Here’s a “driveway moment,” but not the National Public Radio kind:*
After hovering around our faces for a comically long time, this little hoverfly decided the most attractive thing in the driveway was the eraser of a new Ticonderoga pencil. It hugged the pink tip while we examined it (such big eyes you have!), while we took photos, while we passed it between us, and even after we had to set the pencil on a rock because our hands had gotten tired. Continue reading “Driveway Hoverfly”→
I grew up thinking there was one kind of katydid: the big green jobs that sang their name at night. But apparently, there are oodles. We found this one, a Meadow Katydid (Conocephalis nemoralis?), lounging under the passionvine in the driveway. It didn’t seem to mind being borrowed for observation. It groomed itself nonstop in the cage, flicked its crazy-long antennae like an fly-fisher casting for trout, and sort of murmured. Continue reading “Meadow Katydid (in the driveway)”→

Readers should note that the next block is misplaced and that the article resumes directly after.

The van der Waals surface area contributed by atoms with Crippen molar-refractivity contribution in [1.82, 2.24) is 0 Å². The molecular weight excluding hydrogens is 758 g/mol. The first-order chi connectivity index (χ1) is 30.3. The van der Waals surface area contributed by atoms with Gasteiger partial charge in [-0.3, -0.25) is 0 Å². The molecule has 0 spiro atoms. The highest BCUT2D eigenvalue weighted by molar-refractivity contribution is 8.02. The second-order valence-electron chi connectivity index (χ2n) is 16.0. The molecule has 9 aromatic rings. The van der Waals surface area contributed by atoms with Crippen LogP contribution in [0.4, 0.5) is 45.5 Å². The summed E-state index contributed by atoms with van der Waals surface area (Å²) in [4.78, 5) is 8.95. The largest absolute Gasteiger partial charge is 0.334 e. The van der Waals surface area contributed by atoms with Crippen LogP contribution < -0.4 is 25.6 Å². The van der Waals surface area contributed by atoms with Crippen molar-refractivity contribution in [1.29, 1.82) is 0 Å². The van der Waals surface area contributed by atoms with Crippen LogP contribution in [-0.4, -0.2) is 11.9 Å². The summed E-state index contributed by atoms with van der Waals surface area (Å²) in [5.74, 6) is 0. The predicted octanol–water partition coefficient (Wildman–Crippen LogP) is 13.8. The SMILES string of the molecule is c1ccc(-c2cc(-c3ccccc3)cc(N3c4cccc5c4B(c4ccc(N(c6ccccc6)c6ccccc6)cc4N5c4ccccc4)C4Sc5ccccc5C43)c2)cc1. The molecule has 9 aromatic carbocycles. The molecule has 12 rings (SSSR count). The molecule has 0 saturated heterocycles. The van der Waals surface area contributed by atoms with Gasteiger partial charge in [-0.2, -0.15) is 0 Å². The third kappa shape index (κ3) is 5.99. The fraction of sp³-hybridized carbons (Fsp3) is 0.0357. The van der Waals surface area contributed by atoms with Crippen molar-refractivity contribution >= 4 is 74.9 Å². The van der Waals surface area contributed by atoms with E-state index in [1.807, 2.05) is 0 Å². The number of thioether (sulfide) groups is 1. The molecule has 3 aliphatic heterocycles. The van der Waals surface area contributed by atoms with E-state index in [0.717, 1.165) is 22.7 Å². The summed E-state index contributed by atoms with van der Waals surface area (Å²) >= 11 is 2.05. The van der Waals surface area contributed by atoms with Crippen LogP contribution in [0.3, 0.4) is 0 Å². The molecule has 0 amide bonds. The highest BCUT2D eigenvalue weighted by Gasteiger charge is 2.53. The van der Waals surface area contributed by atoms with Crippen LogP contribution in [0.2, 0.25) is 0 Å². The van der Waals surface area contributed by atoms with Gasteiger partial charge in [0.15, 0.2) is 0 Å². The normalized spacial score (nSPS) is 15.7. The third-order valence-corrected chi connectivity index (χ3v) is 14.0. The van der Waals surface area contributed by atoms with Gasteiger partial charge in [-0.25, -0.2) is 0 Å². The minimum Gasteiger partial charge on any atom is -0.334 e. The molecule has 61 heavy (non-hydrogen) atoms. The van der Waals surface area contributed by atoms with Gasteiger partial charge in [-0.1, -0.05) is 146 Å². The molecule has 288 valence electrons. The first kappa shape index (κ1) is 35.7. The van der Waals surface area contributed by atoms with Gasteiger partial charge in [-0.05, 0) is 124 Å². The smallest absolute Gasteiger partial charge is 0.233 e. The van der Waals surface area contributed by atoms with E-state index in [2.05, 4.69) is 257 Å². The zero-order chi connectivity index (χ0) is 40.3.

Found this lone lacewing egg on a passionvine leaf I picked for our Gulf Fritillary caterpillars. The eggs are exquisite: teeny TicTacs on hair-like stalks, usually laid in a row with spaces between (to prevent cannibalism amongst siblings). Continue reading “Lacewing egg”→
It looked like a tiny pebble, there on a leaf of my loofa gourd seedling. But it had the conical eyes of a gecko, and a smidge of white fluff coming out its rear. How could I not stop everything to figure out what it was? Continue reading “Planthopper nymph”→
I knew they weren’t box-elder bugs, but what? Hundreds and hundreds were mating and scurrying about on a (stupid) bush honeysuckle covered with (stupid) English ivy. So I type “red shoulder bug,” into BugGuide and guess what they are?
“Red-shouldered Bugs.” Continue reading “Red-shouldered bugs and a fresh assassin”→